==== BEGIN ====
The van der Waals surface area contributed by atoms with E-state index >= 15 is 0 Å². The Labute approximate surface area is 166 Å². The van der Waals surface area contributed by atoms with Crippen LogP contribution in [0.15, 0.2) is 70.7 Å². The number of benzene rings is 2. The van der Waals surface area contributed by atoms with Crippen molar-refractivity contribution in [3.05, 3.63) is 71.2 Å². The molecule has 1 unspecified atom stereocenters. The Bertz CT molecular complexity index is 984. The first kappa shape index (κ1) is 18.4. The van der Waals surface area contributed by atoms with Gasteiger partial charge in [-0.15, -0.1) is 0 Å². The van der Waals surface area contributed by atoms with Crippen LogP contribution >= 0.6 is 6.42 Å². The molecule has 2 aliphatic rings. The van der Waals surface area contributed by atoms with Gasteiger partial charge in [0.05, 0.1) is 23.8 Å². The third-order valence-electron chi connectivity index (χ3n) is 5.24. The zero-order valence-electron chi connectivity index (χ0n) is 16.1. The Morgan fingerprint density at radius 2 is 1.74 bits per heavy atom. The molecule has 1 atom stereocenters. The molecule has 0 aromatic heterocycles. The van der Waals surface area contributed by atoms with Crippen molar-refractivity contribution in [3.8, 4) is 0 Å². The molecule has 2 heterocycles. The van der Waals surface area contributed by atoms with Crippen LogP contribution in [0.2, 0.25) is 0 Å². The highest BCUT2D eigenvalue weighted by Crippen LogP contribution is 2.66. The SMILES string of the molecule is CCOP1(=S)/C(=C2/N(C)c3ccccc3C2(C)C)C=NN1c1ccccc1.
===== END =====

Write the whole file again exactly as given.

The van der Waals surface area contributed by atoms with E-state index >= 15 is 0 Å². The Labute approximate surface area is 166 Å². The van der Waals surface area contributed by atoms with Crippen LogP contribution in [0.15, 0.2) is 70.7 Å². The number of benzene rings is 2. The van der Waals surface area contributed by atoms with Crippen molar-refractivity contribution in [3.05, 3.63) is 71.2 Å². The molecule has 1 unspecified atom stereocenters. The Bertz CT molecular complexity index is 984. The first kappa shape index (κ1) is 18.4. The van der Waals surface area contributed by atoms with Gasteiger partial charge in [-0.15, -0.1) is 0 Å². The van der Waals surface area contributed by atoms with Crippen LogP contribution >= 0.6 is 6.42 Å². The molecule has 2 aliphatic rings. The van der Waals surface area contributed by atoms with Gasteiger partial charge in [0.05, 0.1) is 23.8 Å². The third-order valence-electron chi connectivity index (χ3n) is 5.24. The zero-order valence-electron chi connectivity index (χ0n) is 16.1. The Morgan fingerprint density at radius 2 is 1.74 bits per heavy atom. The molecule has 1 atom stereocenters. The molecule has 0 aromatic heterocycles. The van der Waals surface area contributed by atoms with Crippen molar-refractivity contribution in [3.8, 4) is 0 Å². The molecule has 2 heterocycles. The van der Waals surface area contributed by atoms with Crippen LogP contribution in [0.2, 0.25) is 0 Å². The highest BCUT2D eigenvalue weighted by Crippen LogP contribution is 2.66. The SMILES string of the molecule is CCOP1(=S)/C(=C2/N(C)c3ccccc3C2(C)C)C=NN1c1ccccc1.